So one of the ideas that we included in our vision of Boneshaker Books from our earliest collective meetings was to offer a free bike delivery service for special orders. Many of our founding collective members rode their bikes for transportation already, and it just seemed like a natural addition to our store. So as we discussed that intersection of interests, we gravitated towards a bike/book name.
And as we thought more about that combination, we thought about the ideological similarities between riding bikes and reading books. Today, neither of those things is seen as essential to enjoying your life—but anyone who rides a bike or reads a book will tell you how empowering those activities are! How they are essential to so many of us!
Riding a boneshaker bike is also a really jarring experience, which we think describes our inventory pretty well. We carry books that rattle your core, and the name Boneshaker Books fits that perfectly.
3. What’s your favorite (or the most popular) Microcosm book in your store? How about any book at all?
So this might be a little biased, but our favorite Microcosm book is Fire and Ice by Joshua Ploeg. In 2012 we were hosting a Valentine’s Day fund raising dinner—and maybe not surprisingly, we don’t have a ton of experience catering gigantic dinners. But it turned out that Joshua was going to be in Minneapolis that night, so we reached out and asked for his help.
And he pulled through in such a huge way! He helped us make the most incredible vegan dinner, with, like, Husker Du themed foods! And then one of his fans showed up, this awesome vegan chef from Minneapolis, and she cooked a ton of delicious food with us, too. It was just this totally overwhelming experience, and it still stands as our most successful fund raiser ever, four years later.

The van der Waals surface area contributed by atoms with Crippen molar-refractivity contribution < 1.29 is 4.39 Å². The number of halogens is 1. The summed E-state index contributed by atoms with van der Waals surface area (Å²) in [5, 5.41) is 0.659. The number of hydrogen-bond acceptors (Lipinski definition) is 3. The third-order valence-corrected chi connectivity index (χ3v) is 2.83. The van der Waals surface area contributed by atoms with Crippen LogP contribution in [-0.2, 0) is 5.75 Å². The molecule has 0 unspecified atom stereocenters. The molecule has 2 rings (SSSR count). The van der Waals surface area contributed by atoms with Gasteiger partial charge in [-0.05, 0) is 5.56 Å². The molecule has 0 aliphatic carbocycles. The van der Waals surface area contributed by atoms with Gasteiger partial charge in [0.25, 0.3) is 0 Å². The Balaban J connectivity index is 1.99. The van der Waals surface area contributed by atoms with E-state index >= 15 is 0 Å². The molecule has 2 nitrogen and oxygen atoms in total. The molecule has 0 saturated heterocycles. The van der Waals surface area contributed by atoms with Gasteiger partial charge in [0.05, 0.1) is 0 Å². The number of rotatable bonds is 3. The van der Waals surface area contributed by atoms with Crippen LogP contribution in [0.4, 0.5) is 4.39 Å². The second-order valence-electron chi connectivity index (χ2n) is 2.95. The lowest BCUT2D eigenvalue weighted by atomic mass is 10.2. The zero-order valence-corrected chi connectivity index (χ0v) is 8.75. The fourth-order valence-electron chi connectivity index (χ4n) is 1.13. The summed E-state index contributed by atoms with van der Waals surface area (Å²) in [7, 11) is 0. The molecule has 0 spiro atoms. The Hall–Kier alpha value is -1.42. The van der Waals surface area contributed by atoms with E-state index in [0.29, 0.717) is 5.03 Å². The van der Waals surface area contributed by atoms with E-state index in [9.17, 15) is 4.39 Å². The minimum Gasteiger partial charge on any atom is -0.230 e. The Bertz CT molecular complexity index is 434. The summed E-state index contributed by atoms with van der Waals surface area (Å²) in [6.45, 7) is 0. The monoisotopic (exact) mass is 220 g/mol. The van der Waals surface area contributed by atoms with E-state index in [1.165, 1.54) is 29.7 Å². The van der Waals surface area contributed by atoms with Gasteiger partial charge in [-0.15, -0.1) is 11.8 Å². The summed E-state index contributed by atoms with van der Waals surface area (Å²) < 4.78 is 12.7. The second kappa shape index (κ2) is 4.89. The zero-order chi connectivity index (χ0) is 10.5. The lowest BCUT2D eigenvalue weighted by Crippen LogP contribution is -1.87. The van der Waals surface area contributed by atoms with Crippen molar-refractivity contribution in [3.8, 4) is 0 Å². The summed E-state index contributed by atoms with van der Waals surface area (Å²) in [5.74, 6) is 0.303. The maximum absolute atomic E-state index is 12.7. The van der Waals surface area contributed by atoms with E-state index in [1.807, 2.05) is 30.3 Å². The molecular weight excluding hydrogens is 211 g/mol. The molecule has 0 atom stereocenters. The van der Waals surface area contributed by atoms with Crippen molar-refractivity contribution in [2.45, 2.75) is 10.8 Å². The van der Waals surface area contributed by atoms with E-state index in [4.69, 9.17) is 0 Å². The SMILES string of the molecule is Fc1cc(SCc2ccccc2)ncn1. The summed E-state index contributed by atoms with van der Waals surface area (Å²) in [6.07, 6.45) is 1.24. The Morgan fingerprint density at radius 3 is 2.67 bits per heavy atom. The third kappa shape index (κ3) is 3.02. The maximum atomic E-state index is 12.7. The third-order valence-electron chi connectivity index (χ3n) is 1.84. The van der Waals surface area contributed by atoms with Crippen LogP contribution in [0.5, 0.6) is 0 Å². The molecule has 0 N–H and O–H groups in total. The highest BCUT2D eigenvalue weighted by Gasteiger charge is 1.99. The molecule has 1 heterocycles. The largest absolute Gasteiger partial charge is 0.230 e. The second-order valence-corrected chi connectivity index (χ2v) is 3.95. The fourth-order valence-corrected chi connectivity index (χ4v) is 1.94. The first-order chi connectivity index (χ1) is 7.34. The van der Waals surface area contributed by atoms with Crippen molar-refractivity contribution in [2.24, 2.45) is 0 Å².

Fire and Ice happens to be our best selling Microcosm title too—which is nice.
4. You’ve been around through some major ups and downs in the book business. Has being a volunteer-run collective helped get you through that or given you a different perspective than a for-profit bookstore might have? What do you hope happens next?
At any given time we have over 40 active volunteers, and sometimes that number goes up to 60. That means every day there are between 40 and 60 people who are contributing ideas, recommending books, organizing events, and making Boneshaker Books a better community book store.
So that’s probably the biggest perspective-shift between Boneshaker and a for-profit bookstore. We have more ideas coming in, we have a more diverse set of stake holders, and—as volunteers—we’re less dictated by making stacks of cash. We need to pay rent every month, but other than that, we don’t have nearly as many expenses as a traditional bookstore—and that lets us take risks with our inventory that wouldn’t be possible otherwise.
Our next big hopes are to expand our bicycle delivery service to include a dedicated bike trailer stocked for events, and we’re dipping our feet into online sales. Maybe.
Visit Boneshaker Books every day from 11 to 8 at 2002 23rd Ave S in the Seward neighborhood of Minneapolis, Minnesota! And thank you for supporting independent bookstores!